education and ranks 48th in the country for lowest teacher salaries. The
equivalent of more than two classrooms of young people drop out of Louisiana
schools every day and about 50,000 students are absent from school on any
given day. Far too many young black men from New Orleans end up enslaved in
Angola Prison, a former slave plantation where inmates still do manual farm
labor, and over 90% of inmates eventually die in the prison. It is a city
where industry has left, and most remaining jobs are are low-paying,
transient, insecure jobs in the service economy.
Race has always been the undercurrent of Louisiana politics. This disaster
is one that was constructed out of racism, neglect and incompetence.
Hurricane Katrina was the inevitable spark igniting the gasoline of cruelty
and corruption. From the neighborhoods left most at risk, to the treatment
of the refugees to the the media portayal of the victims, this disaster is
shaped by race.
Louisiana politics is famously corrupt, but with the tragedies of this week
our political leaders have defined a new level of incompetence. As
hurricane Katrina approached, our Governor urged us to "Pray the hurricane
down" to a level two. Trapped in a building two days after the hurricane,
we tuned our battery-operated radio into local radio and tv stations, hoping
for vital news, and were told that our governor had called for a day of
prayer. As rumors and panic began to rule, they was no source of solid
dependable information. Tuesday night, politicians and reporters said the
water level would rise another 12 feet - instead it stabilized. Rumors
spread like wildfire, and the politicians and media only made it worse.
While the rich escaped New Orleans, those with nowhere to go and no way to
get there were left behind. Adding salt to the wound, the local and
national media have spent the last week demonizing those left behind. As
someone that loves New Orleans and the people in it, this is the part of
this tragedy that hurts me the most, and it hurts me deeply.
No sane person should classify someone who takes food from indefinitely
closed stores in a desperate, starving city as a "looter," but thats just
what the media did over and over again. Sherrifs and politicians talked of
having troops protect stores instead of perform rescue operations.
Images of New Orleans' hurricane-ravaged population were transformed into
black, out-of-control, criminals. As if taking a stereo from a store that
will clearly be insured against loss is a greater crime than the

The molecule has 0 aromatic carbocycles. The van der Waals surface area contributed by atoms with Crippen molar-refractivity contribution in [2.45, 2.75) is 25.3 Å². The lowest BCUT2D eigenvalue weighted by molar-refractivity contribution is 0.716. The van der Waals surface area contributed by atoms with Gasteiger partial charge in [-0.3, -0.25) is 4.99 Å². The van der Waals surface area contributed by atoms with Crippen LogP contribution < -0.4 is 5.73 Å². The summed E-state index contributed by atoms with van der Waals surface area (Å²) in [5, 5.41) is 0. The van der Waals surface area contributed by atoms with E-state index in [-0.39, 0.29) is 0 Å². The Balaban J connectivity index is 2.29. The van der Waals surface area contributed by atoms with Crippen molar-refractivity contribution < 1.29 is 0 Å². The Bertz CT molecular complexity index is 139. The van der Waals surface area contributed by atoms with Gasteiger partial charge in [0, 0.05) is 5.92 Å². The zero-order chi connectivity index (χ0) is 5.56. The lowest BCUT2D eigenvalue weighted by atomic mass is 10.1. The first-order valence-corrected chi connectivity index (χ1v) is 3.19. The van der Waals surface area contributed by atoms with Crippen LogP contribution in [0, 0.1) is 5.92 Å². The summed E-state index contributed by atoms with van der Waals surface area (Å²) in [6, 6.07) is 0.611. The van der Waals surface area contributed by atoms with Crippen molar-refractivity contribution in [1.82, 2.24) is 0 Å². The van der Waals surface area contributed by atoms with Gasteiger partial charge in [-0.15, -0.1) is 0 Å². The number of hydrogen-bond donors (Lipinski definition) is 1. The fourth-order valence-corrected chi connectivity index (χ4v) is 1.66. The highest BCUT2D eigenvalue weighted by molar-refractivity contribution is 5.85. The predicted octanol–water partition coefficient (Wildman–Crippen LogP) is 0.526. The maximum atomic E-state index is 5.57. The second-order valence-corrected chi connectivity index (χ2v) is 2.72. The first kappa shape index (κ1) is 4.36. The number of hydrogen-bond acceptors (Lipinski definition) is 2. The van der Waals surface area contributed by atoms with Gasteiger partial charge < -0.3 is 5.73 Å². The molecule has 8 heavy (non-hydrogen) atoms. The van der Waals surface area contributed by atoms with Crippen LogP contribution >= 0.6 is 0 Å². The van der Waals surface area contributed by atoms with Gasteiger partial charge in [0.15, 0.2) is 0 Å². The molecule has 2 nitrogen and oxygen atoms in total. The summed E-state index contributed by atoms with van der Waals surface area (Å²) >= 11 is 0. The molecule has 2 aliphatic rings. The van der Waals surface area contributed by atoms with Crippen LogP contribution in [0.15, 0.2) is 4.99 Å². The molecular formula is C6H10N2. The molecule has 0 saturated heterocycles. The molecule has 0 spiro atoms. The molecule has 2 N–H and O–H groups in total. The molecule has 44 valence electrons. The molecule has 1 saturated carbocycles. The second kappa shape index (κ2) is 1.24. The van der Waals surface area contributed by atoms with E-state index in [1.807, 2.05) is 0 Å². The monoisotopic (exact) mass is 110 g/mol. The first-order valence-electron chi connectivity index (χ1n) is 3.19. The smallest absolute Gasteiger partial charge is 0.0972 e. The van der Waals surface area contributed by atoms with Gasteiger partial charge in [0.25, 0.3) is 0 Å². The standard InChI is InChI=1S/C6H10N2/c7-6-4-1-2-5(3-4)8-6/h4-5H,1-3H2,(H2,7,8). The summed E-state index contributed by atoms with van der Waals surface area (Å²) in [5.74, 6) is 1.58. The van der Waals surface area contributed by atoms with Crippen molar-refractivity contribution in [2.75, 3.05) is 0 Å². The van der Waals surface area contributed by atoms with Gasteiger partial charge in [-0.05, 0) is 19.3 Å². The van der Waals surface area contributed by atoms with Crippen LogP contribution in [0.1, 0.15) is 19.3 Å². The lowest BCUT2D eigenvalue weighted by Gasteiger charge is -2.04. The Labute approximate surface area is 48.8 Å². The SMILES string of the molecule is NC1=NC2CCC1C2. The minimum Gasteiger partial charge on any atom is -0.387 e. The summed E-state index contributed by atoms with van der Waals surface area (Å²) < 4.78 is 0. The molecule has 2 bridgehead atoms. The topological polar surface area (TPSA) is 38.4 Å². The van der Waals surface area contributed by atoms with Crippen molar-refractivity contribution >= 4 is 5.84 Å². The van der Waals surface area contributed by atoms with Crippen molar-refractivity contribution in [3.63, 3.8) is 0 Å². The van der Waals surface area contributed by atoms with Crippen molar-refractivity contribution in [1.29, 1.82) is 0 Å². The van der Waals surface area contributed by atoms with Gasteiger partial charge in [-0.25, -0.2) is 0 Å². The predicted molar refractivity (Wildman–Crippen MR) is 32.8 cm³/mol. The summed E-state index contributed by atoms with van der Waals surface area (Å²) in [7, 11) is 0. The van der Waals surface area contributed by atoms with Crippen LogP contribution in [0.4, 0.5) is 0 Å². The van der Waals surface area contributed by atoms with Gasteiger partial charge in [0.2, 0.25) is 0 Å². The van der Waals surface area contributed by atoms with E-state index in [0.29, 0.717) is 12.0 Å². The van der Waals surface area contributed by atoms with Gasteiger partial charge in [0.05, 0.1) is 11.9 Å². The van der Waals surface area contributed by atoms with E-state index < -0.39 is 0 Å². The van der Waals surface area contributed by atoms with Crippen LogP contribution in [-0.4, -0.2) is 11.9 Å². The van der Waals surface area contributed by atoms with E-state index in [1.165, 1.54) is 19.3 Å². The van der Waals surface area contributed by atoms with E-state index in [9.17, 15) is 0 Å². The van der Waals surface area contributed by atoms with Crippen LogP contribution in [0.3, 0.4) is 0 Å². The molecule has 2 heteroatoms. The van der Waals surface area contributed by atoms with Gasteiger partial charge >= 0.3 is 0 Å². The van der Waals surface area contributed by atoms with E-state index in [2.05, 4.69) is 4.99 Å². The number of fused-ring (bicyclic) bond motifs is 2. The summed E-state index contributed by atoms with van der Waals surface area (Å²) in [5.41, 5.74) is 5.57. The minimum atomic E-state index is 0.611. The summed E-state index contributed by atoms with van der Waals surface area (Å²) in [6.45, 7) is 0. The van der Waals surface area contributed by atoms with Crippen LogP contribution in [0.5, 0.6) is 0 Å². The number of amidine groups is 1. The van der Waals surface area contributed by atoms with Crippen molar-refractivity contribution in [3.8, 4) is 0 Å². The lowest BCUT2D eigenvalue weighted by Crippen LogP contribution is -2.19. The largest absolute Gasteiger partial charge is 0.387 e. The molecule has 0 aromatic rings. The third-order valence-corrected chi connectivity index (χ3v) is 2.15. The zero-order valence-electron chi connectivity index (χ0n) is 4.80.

governmental neglect and incompetence that did billions of dollars of damage
and destroyed a city. This media focus is a tactic, just as the eighties
focus on "welfare queens" and "super-predators" obscured the simultaneous
and much larger crimes of the Savings and Loan scams and mass layoffs, the
hyper-exploited people of New Orleans are being used as a scapegoat to cover
up much larger crimes.
City, state and national politicians are the real criminals here. Since at
least the mid-1800s, its been widely known the danger faced by flooding to
New Orleans. The flood of 1927, which, like this week's events, was more
about politics and racism than any kind of natural disaster, illustrated
exactly the danger faced. Yet government officials have consistently
refused to spend the money to protect this poor, overwhelmingly black, city.
While FEMA and others warned of the urgent impending danger to New Orleans
and put forward proposals for funding to reinforce and protect the city, the
Bush administration, in every year since 2001, has cut or refused to fund
New Orleans flood control, and ignored scientists warnings of increased
hurricanes as a result of global warming. And, as the dangers rose with the
floodlines, the lack of coordinated response dramatized vividly the callous
disregard of our elected leaders.
The aftermath from the 1927 flood helped shape the elections of both a US
President and a Governor, and ushered in the southern populist politics of
In the coming months, billions of dollars will likely flood into New
Orleans. This money can either be spent to usher in a "New Deal" for the
city, with public investment, creation of stable union jobs, new schools,
cultural programs and housing restoration, or the city can be "rebuilt and
revitalized" to a shell of its former self, with newer hotels, more casinos,
and with chain stores and theme parks replacing the former neighborhoods,
cultural centers and corner jazz clubs.
Long before Katrina, New Orleans was hit by a hurricane of poverty, racism,
disinvestment, de-industrialization and corruption. Simply the damage from
this pre-Katrina hurricane will take billions to repair.
Now that the money is flowing in, and the world's eyes are focused on
Katrina, its vital that progressive-minded people take this opportunity to
fight for a rebuilding with justice. New Orleans is a special place, and we
need to fight for its rebirth.
Jordan Flaherty is an editor of Left Turn Magazine
Below are some small, grassroots and New Orleans-based resources,
organizations and institutions that will need your support in the coming
Current Info and Resources: